Slicker Buys Hydrodec Rerefinery


Transformer oil recycler Hydrodec and its Ohio rerefinery were acquired by United Kingdom-based Slicker Recycling Ltd., which highlighted in its Nov. 19 announcement the opportunity to enter the North American market. The rerefinery was the last physical asset of Hydrodec, whose financial fortunes soured in recent years.

Slicker did not disclose the price of the acquisition in its Nov. 19 announcement.

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Hydrodec opened its transformer oil rerefinery in Canton, Ohio, in October 2008. It uses a proprietary catalyst to remove impurities and produce a rerefined product the company describes as hydrogenation-refined naphthenic mineral transformer oil. The rerefinery also treats used naphthenic oils. The facility was temporarily shut down after a December 2013 fire but was rebuilt and resumed operations in 2015. Although Hydrodec was considered United Kingdom-based as a corporate entity for most of its years in operation, Slicker’s announcement referred to Hydrodec as “Ohio-based.”

Mark Olpin, managing director for Slicker, noted that the rerefined transformer oil Hydrodec produces is essential to run electric grids and the carbon credits the process generates is a global first for this type of activity. “That’s a really exciting opportunity for us and not only does the acquisition allow us to enter the north American market for the first time, but it is a perfect fit in terms of our future plans and green credentials,” Olpin said in the company’s news release.

Hydrodec’s original 22,000-square foot plant in Canton was completed in 2008 for around $17 million and had capacity to recycle around 8 million gallons of transformer oil per year. It had opened its transformer oil rerefinery in Australia in 2006.

A major fire on Dec. 1, 2013 debilitated the Canton rerefinery’s processing unit and resulted in the facility’s shutdown for almost two years. Shortly after the incident, the Canton fire department told Lube Report that the incident resulted in approximately $12.5 million in physical damages, though a Hydrodec official at the time indicated physical damage was likely much higher. The company later confirmed receiving $18.8 million from its insurers.

In mid-2015, Hydrodec commissioned the rebuilt Canton plant and began operating two of six newly built production trains at the site. The company at the time said that once all six new lines were operating, it expected to be able to produce up to 40 million liters of transformer oil per year — around 10 million than before the December 2013 incident.

Hydrodec at the time touted the rebuilt plant’s additional operational and safety features, saying it would be safer and easier to maintain.

A team of 19 Hydrodec employees will join Slicker, which said it sees the acquisition as increasing its global footprint and buildings circular economy credentials after the opening last year of its joint venture rerefinery in Denmark. The company noted that Hydrodec has customers across the United States and global energy sector.

In mid-2018, Slicker and German rerefiner Avista Oil AG entered into a partnership to a build an API Group I base oil rerefinery in Denmark. In August 2020, their joint venture – Avista Green – announced the refinery was operational. The facility replaced an Avista rerefinery that halted production in July 2017 after a fire.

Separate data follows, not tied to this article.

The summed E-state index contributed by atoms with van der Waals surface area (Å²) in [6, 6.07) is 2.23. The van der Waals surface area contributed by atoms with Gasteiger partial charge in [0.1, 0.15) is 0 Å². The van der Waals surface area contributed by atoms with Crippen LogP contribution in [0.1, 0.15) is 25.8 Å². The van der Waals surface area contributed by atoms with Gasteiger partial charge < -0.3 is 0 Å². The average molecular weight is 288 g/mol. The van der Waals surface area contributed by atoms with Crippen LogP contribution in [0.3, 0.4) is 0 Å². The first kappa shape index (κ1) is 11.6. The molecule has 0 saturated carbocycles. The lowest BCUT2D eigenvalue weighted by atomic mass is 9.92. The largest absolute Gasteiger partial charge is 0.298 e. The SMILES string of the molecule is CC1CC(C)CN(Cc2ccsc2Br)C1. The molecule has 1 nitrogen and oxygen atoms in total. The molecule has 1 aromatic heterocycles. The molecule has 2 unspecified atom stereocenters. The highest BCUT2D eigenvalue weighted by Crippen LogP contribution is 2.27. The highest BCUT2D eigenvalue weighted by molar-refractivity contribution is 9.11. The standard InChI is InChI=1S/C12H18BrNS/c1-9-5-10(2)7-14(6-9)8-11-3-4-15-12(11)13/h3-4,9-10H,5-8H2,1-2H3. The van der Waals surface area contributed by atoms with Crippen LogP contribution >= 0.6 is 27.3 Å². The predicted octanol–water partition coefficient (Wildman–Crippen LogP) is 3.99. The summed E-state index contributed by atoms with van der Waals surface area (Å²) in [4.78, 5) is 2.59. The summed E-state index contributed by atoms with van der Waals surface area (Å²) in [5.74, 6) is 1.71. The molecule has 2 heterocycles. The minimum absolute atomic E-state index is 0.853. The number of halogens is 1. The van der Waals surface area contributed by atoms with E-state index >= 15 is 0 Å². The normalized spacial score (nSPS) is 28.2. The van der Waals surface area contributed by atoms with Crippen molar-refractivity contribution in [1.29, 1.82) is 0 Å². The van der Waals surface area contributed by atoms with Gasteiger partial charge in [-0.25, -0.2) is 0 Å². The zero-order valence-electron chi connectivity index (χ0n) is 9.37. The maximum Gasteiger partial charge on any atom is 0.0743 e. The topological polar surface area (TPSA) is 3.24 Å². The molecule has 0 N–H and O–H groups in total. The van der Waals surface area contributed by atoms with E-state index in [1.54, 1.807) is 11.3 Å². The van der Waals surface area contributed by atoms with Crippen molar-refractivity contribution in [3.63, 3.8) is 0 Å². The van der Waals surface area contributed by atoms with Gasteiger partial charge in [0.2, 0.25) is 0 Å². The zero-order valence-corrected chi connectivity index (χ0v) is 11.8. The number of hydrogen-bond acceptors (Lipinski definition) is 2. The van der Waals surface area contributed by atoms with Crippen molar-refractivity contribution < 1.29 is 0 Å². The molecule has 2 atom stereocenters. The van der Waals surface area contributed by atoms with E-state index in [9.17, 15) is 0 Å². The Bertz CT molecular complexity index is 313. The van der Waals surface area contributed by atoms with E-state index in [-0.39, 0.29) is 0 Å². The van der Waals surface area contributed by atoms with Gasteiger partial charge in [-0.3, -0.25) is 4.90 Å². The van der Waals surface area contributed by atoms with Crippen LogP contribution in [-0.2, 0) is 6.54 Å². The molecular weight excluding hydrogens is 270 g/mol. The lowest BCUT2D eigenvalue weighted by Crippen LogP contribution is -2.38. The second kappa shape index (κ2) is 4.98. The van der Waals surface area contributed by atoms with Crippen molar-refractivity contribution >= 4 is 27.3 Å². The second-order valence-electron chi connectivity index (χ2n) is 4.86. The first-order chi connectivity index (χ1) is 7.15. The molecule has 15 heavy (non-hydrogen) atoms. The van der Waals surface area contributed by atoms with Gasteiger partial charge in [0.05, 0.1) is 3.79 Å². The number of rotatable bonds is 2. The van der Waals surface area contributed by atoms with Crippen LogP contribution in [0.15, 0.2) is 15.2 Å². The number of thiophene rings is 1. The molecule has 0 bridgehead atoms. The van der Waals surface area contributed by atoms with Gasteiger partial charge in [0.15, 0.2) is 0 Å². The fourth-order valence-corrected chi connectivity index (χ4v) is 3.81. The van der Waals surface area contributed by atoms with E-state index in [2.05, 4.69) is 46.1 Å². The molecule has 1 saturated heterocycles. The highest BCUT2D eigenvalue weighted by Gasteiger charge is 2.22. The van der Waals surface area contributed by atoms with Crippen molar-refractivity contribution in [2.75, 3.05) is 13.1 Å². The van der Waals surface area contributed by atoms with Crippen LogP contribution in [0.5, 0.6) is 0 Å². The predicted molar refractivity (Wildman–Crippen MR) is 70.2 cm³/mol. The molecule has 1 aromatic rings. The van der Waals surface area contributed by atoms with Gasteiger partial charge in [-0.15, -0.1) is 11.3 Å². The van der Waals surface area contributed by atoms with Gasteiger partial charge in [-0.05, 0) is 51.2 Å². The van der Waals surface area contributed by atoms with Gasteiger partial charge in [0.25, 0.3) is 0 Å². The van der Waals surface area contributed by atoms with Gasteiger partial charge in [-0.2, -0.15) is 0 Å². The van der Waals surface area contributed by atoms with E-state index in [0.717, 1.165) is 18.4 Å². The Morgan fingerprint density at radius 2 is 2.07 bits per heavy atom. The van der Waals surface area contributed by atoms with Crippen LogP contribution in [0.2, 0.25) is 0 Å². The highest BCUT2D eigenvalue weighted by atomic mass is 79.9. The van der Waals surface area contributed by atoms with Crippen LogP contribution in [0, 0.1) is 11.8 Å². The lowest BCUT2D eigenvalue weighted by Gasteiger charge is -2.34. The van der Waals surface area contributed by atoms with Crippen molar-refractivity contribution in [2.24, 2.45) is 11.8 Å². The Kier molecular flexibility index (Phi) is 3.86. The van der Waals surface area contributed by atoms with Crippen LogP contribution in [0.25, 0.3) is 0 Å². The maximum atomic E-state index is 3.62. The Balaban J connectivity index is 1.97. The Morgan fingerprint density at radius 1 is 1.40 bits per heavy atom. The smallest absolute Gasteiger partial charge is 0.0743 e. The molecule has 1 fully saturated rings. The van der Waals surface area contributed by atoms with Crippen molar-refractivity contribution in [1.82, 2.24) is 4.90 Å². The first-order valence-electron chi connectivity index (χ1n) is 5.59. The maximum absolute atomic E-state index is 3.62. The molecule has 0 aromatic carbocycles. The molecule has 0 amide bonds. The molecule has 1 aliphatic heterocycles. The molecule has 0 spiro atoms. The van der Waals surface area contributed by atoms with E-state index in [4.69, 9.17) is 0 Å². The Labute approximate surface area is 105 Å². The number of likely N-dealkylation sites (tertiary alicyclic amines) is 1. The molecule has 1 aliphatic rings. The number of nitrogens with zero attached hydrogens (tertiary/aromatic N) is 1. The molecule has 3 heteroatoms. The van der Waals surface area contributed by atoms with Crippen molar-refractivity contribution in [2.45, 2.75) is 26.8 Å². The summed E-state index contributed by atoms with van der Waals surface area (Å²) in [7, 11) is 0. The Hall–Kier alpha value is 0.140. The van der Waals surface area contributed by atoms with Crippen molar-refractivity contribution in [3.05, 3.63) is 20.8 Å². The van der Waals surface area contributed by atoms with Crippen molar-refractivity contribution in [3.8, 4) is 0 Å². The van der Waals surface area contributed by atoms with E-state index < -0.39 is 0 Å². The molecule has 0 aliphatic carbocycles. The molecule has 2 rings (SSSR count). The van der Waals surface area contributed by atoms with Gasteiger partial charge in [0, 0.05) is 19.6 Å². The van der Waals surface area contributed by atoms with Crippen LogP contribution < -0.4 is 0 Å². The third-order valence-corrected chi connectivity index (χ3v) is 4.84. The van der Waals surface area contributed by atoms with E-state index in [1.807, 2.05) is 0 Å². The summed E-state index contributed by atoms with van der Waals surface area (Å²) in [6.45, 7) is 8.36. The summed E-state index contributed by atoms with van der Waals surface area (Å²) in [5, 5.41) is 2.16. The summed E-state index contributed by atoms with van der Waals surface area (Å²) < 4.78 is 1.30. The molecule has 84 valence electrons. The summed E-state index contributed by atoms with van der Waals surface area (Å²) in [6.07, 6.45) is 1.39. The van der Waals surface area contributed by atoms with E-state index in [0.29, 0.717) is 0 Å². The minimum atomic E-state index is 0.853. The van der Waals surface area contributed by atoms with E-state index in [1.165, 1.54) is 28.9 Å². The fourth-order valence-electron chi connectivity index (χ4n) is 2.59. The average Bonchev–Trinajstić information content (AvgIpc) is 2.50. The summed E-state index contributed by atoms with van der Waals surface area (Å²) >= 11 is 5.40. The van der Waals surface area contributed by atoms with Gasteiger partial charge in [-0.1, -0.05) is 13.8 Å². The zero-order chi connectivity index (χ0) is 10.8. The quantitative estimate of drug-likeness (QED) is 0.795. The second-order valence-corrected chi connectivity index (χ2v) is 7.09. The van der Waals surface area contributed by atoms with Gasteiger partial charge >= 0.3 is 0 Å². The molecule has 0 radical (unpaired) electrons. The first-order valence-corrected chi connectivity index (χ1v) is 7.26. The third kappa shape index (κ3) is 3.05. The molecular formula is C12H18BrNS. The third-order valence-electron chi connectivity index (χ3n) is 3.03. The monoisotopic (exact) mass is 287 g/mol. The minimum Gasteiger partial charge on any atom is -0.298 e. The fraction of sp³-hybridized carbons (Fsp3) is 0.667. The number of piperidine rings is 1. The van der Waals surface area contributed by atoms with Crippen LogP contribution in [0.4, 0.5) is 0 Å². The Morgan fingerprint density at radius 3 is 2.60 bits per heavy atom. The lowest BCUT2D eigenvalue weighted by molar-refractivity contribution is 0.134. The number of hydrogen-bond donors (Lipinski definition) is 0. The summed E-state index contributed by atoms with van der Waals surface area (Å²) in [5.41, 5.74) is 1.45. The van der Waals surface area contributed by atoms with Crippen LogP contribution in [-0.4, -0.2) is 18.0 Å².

Hydrodec’s financial fortunes seemed on the upswing in 2017, when it posted its first positive full-year profits in the group’s history, with $450,000 in earnings before interest, tax, depreciation and amortization. That was a rebound from a nearly $1.3 million EBITDA loss for 2016.

However, Hydrodec’s financial struggles came to a head earlier this year. In April, AIM, the London Stock Exchange’s market for small and medium growth companies, issued a notice cancelling trading of Hydrodec’s shares because of its failure to meet a deadline for concluding a company audit. Trading of Hydrodec’s stock had been suspended since Oct. 1, 2020. Although Hydrodec confirmed in a March 2020 press release it had reached agreement on a $6.8 million refinancing package for its Ohio transformer oil rerefinery and assets, the company said it remained unable to conclude its audit for the 18-month period since June 2020. Factors cited including the ongoing impact of the pandemic and the company’s financial constraints.

In February this year, the company expressed optimism about signing an operating agreement for a proposed joint venture with a U.S. industrial recycling company. The JV was to use part of Hydrodec’s existing site in Canton to establish a facility for dismantling and recycling pole and pad-mount electrical transformers. The JV would have transferred all used transformer oil extracted at the facility to Hydrodec of North America at no cost, and the JV partner would have provided all the used oil it secures outside of the JV’s activities to Hydrodec of North America at no cost.

Hydrodec’s announced plans for rerefineries over the years that didn’t pan out included a joint venture project in Australia, a proposed rerefinery in the U.K. and a pilot plant in the U.K. that would have used the company’s technology to rerefine paraffinic base stocks.